What can English fantasy football learn from USA Today?

NFL EPL Chris Butterworth

ANTICIPATION is high both sides of the Atlantic Ocean.

For whether you spell it ‘colour’ or ‘color’ the fantasy football season is almost upon us.

Next month will see the 12th annual Kenna League fantasy football auction in London, the capital of ‘Merrie Olde England’.

Kenna HQ is always on the lookout for fresh ideas to inject into our preferred format, so when we spotted Make these 8 improvements to your fantasy football league on the USA Today website we immediately cancelled our high tea appointment with the Queen to find out more.

Fundamental differences between our two codes of football aside, I’m sure with a basic knowledge of gridiron and having watched two seasons of The League (or at least until the writers ran out of ideas) we can learn a thing or two from our American counterparts.

Let’s take fantasy sports writer Tim Heaney’s points one by one and see how we get on.

1. Eliminate head-to-head. Go with total points or all-play.

I get it. You want your league to resemble the NFL as much as possible, and that comes with the drama and trash talk related to competing with friends every Thursday through Monday.

But for fantasy, head-to-head doesn’t always tell the right story — a freak injury or strategy flaw in real-life play can ruin your week or season.

Playing your entire league every weekend (using head-to-head record or straight point totals) gives a clearer reflection of the best and worst squads. In this setup, the highest-scoring clubs will not miss the playoffs. (How often has that happened to you?)

You could even skip the traditional playoff format and just play this way through the final weekend, the way that other football does in the English Premier League.

‘Other football.’ I like this. It’s much preferable to the ‘S’ word, which upon hearing an Englishman must immediately repeat back in a faux-American accent.

Yes, we do run a straight points league in England, but over the last couple of years the weekly head-to-head has gained much traction, particularly in the official Fantasy Premier League game. I have tens of thousands of Whatsapp messages to prove this.

In the Kenna, the honour is definitely in straight points.

2. Eliminate the kicker.

Don’t kickers get points by putting it through the posts? Taco in The League always buys kickers and he gets laid a lot. Although he’s also a bit simple. There’s something I’m not getting here. Laid, perhaps.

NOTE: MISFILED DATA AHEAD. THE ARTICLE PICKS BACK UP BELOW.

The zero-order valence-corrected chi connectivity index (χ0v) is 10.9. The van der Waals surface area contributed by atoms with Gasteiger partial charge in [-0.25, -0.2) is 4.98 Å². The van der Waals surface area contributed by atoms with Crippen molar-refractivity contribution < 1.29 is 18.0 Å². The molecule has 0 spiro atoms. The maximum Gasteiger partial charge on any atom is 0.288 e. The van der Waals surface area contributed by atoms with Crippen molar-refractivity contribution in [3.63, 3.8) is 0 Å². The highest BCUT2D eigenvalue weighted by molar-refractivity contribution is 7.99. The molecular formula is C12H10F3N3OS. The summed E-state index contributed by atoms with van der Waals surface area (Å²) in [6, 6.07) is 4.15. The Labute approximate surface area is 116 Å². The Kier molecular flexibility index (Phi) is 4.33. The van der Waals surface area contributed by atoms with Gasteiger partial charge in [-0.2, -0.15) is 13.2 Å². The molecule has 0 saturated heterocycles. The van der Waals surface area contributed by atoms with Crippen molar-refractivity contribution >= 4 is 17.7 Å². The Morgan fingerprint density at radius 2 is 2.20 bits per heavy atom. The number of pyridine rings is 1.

3. Add at least one extra flex (running back-wide receiver-tight end) position.

Flex? Is that like a substitute?

I’m assuming by their job titles running backs and wide receivers are the ones that score the most points – like strikers in ‘other football’ – so it seems sensible to add more of these.

Not sure what a tight end is. Sounds like something former Sunderland winger Adam Johnson would experience behind a Chinese takeaway.

4. Perhaps a superflex, adding a quarterback.

I enjoyed the first two being used in the recent Sirius XM Fantasy Sports Radio Independence Day Invitational, which took things to the extreme with no kicker, no team defense, an extra tight end and an extra RB-WR-TE flex.

These three alterations would throw an electrifying wrench into an ever-evolving player pool. Kickers were already frustrating, and with the revised extra-point rules, it’s Stephen Gostkowski, Justin Tucker, or … dart board.

Why not get more fantasy fun out of a roster spot? Especially when you institute the wild card of the option to start another QB. Heck, go nuts, make it a two-QB lineup.

I have no idea what a superflex is either. By now it should also be fairly certain I would be out of my depth at the Sirius XM Fantasy Sports Radio Independence Day Invitational.

5. Use incentives to keep lower-ranked teams competitive late into the year.

Make the No. 1 pick next year the highest-ranked non-playoff team. Put money aside for weekly contests (most receiving yards, etc.) so teams can win even if they’re not going to take the full-year crown.

Force the last-place team to pay for a league dinner or perform an embarrassing dare (viral video? tattoo? viral video of the loser getting a Justin Bieber tattoo?).

Now here’s an area I understand. After one season of the Kenna we knew Manager of the Month awards alone were not enough to keep lower-ranked managers interested.

In 2006, we introduced a knockout tournament as a side competition to keep the rest of the league interested: the Canesten Combi Cup.

In certain weeks of the season teams are pitched against each other in a UEFA Champions League format. Group stages in Autumn, knockouts in Winter and Spring.